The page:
‘Zombie Deer’ Found in Michigan’s Jackson County

A 3-year-old doe in Jackson County is believed to have died from chronic wasting disease, a condition that results in so-called “zombie deer,” according state officials.

It’s the first case of the disease in Jackson County.

According to a news release from the Michigan Department of Natural Resources, landowners in Spring Arbor Township contacted the agency earlier this month after an ill-looking deer died on their property.

DNR staff examined the deer to determine the cause of death and submitted tissue samples to Michigan State University Veterinary Diagnostic Laboratory. After initial tests were positive for the disease, samples were forwarded to the U.S. Department of Agriculture’s National Veterinary Services Laboratory for confirmation.

The DNR is awaiting those results.

The disease is a fatal neurological condition that affects white-tailed deer, mule deer, elk and moose. It comes from the same family as “mad cow” disease.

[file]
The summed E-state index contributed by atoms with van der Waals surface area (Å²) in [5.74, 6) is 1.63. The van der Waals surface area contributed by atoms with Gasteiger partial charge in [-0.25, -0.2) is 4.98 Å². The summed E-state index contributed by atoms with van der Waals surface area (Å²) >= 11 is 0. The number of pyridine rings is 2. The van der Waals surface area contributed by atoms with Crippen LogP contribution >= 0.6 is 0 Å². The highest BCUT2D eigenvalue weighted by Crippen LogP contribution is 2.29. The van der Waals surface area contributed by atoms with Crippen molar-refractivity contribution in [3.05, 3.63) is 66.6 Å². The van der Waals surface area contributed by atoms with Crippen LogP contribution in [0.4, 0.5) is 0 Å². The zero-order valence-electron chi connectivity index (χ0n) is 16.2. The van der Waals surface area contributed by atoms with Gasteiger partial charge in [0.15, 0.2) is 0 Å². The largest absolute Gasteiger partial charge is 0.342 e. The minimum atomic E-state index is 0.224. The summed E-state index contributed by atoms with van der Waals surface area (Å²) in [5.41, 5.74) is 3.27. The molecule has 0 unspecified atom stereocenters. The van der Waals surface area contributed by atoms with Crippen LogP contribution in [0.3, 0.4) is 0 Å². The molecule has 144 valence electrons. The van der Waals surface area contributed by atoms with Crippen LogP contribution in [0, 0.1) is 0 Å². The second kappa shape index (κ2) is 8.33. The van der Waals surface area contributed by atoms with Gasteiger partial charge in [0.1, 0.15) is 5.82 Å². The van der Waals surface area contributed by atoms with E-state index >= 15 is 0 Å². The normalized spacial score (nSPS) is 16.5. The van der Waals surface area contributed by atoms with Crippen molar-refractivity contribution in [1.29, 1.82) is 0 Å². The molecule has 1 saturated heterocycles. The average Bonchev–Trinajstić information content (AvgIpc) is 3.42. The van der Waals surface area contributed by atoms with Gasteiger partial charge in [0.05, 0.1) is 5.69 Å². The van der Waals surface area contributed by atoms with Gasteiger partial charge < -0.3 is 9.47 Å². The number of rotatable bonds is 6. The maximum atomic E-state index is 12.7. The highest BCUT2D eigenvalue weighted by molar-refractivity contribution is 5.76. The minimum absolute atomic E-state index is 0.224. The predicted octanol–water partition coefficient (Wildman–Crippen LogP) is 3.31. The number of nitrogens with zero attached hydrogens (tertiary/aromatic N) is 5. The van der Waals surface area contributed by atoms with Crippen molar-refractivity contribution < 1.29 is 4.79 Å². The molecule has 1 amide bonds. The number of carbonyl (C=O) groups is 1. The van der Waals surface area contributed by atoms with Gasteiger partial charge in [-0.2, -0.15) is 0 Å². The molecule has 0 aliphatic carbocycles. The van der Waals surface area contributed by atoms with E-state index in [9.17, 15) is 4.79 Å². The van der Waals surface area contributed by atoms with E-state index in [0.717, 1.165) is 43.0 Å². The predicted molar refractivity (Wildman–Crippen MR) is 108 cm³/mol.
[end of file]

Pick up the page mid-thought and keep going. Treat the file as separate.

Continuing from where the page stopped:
More than 31,000 deer have been tested for the disease since May 2015. If confirmed by the federal lab, this would be the 58th deer to test positive in Michigan. Chronic wasting disease already has been confirmed in Clinton, Ingham, Ionia, Kent and Montcalm counties.

At the end stages of the incurable disease, the animal can appear as a “zombie” deer — skinny, unalert and unafraid of humans — but in the early stages, it can appear like any other healthy deer, Michigan Department of Natural Resources deer specialist Chad Stewart said.

The agency is asking for help from hunters and the public in reporting deer that are:

  • Unusually thin, lethargic, with drooping head and ears.
  • Exhibiting unusual behavior (for example, acting tame around humans and allowing someone to approach).

Although this latest finding involves a free-ranging deer, deer farms in the area will be notified as well, the agency said.

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